(BIVN) – Hawai‘i County will receive $30.6 million in new federal disaster relief funding following the 2018 eruption of Kīlauea volcano.
The U.S. Department of Housing and Urban Development (HUD) today announced $23.7 million will come in the form of additional Community Development Block Grant Disaster Recovery funding, or CDBG-DR, to help the county to safely rebuild impacted communities, and another $6.8 million in HUD hazard mitigation funding will improve community resilience to future disasters.
U.S. Senator Brian Schatz (D-Hawaiʻi) says the new funding comes after he urged HUD to “recognize the unique response and recovery challenges posed by the eruption and called for a review and increased funding for Hawai‘i County.” Schatz is a member of the Senate Appropriations Committee.
“We haven’t fully recovered from the natural disasters in 2018 yet, so this new funding will give Hawai‘i County more resources to continue working with residents on how to best rebuild,” said Senator Schatz, a member of the Senate Appropriations Committee. “As we continue to recover, I will keep fighting for more federal resources at every opportunity.”
Hawaiʻi County Mayor Harry Kim responded to the news of the new funding on Wednesday afternoon.
“We’re grateful for the work of our Senate delegation in helping secure these funds,” said Mayor Harry Kim. “We look forward to applying those funds to help Puna residents get back on their feet and our island community become stronger and more resilient to natural hazards. As part of the recovery process, the County will take a close look at using these funds to assist communities affected by both the 2018 eruption and the 1983-2018 Puʻu ʻŌʻō-Kūpaianaha eruption, which continue to be exposed to volcanic hazards and future disasters.”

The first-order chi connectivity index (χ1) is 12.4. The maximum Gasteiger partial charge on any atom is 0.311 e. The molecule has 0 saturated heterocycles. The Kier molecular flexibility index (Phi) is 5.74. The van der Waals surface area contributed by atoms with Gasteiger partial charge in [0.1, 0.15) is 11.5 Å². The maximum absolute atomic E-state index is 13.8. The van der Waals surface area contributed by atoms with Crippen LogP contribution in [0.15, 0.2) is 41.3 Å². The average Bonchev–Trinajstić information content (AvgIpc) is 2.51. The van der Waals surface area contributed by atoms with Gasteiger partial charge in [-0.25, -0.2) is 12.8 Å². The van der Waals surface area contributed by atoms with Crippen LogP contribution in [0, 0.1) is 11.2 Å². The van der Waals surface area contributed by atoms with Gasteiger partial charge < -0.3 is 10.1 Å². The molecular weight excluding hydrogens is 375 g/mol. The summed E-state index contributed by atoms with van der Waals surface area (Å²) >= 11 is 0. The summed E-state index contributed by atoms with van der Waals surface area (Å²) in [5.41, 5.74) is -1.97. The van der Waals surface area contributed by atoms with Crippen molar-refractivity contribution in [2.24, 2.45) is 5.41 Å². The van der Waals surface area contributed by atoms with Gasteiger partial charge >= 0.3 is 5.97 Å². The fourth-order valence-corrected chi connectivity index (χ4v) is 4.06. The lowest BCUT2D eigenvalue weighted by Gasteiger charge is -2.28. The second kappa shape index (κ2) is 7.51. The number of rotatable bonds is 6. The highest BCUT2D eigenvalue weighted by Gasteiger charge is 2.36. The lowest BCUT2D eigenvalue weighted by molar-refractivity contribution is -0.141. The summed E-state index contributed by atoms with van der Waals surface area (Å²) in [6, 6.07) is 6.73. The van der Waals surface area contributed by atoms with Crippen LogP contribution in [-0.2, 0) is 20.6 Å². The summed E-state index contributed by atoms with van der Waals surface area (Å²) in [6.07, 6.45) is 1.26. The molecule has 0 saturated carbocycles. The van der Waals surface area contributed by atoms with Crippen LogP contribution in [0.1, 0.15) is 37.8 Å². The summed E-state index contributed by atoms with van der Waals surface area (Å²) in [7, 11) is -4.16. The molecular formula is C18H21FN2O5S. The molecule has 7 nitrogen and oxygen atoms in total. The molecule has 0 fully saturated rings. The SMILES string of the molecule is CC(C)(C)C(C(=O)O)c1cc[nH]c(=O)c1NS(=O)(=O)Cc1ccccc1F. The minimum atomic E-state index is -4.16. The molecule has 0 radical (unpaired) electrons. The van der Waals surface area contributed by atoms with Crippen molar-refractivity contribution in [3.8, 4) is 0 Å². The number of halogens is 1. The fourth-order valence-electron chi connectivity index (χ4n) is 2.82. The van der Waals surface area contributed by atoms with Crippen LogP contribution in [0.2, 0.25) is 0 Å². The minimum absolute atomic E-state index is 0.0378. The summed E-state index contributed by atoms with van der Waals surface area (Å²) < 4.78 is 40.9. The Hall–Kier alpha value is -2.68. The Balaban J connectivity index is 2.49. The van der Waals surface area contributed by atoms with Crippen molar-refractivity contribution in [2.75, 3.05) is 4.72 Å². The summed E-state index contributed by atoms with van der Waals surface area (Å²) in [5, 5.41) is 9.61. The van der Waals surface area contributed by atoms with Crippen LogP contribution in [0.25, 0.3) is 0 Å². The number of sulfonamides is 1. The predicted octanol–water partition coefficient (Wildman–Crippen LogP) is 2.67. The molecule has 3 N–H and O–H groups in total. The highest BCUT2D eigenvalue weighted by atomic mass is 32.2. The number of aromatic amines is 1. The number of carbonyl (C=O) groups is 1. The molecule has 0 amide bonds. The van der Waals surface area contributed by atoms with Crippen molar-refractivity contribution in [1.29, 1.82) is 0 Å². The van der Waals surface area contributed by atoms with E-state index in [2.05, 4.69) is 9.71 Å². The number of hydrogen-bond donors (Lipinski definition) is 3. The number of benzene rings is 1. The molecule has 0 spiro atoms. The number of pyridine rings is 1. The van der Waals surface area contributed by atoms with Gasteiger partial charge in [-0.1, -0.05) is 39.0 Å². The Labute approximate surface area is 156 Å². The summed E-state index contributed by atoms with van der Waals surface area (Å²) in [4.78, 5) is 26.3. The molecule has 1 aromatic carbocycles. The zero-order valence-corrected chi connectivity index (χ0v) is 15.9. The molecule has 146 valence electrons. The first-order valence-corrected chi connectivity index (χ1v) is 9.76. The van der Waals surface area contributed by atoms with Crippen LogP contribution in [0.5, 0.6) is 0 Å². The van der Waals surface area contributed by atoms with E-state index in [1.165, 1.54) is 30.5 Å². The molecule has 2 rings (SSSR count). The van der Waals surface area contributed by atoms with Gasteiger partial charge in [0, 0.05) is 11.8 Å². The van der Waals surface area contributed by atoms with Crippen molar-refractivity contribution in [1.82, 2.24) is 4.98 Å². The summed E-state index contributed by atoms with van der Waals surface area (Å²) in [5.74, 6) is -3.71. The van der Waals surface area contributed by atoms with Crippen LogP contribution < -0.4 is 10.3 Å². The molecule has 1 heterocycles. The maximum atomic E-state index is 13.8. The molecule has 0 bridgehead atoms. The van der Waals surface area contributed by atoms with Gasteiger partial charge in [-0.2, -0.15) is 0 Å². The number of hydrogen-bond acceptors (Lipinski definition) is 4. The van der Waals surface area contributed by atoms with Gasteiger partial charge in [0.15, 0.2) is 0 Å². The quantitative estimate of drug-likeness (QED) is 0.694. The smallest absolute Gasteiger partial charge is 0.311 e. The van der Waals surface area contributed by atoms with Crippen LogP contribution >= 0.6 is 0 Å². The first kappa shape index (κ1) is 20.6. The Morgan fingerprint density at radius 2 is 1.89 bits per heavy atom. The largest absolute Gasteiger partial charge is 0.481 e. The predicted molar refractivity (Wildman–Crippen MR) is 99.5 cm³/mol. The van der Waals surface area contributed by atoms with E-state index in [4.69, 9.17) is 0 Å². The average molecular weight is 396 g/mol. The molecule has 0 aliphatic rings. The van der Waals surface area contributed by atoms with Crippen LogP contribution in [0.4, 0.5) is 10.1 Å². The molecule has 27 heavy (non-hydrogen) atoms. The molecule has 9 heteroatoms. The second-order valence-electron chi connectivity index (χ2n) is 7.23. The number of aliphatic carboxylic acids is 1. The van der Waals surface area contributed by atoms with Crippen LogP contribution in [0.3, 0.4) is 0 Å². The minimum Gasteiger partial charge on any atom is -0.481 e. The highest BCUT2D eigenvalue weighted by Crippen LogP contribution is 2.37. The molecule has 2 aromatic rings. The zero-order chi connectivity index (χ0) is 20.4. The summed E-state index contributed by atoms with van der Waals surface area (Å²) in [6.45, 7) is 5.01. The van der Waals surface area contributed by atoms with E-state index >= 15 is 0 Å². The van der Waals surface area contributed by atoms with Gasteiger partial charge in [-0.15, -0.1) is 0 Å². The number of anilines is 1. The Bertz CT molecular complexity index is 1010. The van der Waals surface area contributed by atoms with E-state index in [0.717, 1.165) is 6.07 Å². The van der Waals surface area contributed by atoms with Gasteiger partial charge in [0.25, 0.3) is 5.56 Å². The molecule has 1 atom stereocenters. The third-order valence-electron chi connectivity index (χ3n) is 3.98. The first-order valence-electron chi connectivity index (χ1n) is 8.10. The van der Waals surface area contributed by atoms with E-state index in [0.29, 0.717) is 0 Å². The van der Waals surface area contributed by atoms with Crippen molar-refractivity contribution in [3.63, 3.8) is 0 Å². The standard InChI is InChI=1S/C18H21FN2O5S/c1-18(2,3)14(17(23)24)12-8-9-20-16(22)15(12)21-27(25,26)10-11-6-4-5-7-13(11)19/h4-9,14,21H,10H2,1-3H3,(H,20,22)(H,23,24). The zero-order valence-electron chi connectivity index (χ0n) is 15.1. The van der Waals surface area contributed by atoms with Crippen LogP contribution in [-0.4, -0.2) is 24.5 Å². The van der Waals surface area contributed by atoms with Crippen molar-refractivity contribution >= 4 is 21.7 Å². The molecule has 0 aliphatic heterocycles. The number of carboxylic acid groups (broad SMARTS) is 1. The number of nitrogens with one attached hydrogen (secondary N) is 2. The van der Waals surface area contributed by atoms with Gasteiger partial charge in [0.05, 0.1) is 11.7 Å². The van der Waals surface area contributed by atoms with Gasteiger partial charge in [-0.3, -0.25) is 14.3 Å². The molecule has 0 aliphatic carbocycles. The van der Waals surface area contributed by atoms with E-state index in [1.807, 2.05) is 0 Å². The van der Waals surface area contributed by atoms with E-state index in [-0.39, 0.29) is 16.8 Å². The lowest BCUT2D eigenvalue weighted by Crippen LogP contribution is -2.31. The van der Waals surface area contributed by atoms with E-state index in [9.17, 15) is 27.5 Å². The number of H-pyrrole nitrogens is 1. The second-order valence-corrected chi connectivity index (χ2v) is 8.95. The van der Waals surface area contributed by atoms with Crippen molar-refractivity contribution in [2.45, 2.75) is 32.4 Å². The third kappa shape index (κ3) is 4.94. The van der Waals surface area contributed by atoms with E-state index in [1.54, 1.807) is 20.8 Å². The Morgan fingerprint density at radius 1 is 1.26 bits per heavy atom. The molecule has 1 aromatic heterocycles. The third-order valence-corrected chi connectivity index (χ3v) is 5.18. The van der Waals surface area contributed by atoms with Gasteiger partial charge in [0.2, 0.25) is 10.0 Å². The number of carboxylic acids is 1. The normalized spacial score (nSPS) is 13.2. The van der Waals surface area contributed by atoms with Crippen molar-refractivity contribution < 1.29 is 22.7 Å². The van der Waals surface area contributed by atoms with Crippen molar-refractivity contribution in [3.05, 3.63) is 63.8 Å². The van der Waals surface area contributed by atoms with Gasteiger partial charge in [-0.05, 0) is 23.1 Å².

The County added:
The County already anticipates receiving $83.84 million in CDBG-DR funds. An initial Action Plan describing use of those funds to address unmet housing needs from the 2018 eruption will be submitted to HUD on the Aug. 31 deadline. The additional $23.72 million grant will bring the total CDBG-DR allocation to $107.56 million.
Details and requirements regarding how the additional CDBG-DR funds can be used to address unmet needs following the 2018 eruption will be eventually outlined in a Federal Register notice. After that notice is published, the County will submit an amendment to the CDBG-DR Action Plan to show what programs those funds will support.
HUD’s Community Development Block Grant Mitigation Program is used to mitigate hazards and, unlike CDBG-DR funds, is not tied to any disaster event. According to HUD, these funds can be used to “increase resilience to disasters and reduce or eliminate the long-term risk of loss of life, injury, damage to and loss of property, and suffering and hardship by lessening the impact of future disasters.”
“While they started decades apart, both of these volcanic events ended the same year, and the impacts continue to be felt across lower Puna,” Kim said, referring to the Puʻu ʻŌʻō-Kūpaianaha eruption and 2018 eruption. “It’s important that our recovery efforts are inclusive of those needs as much as possible.”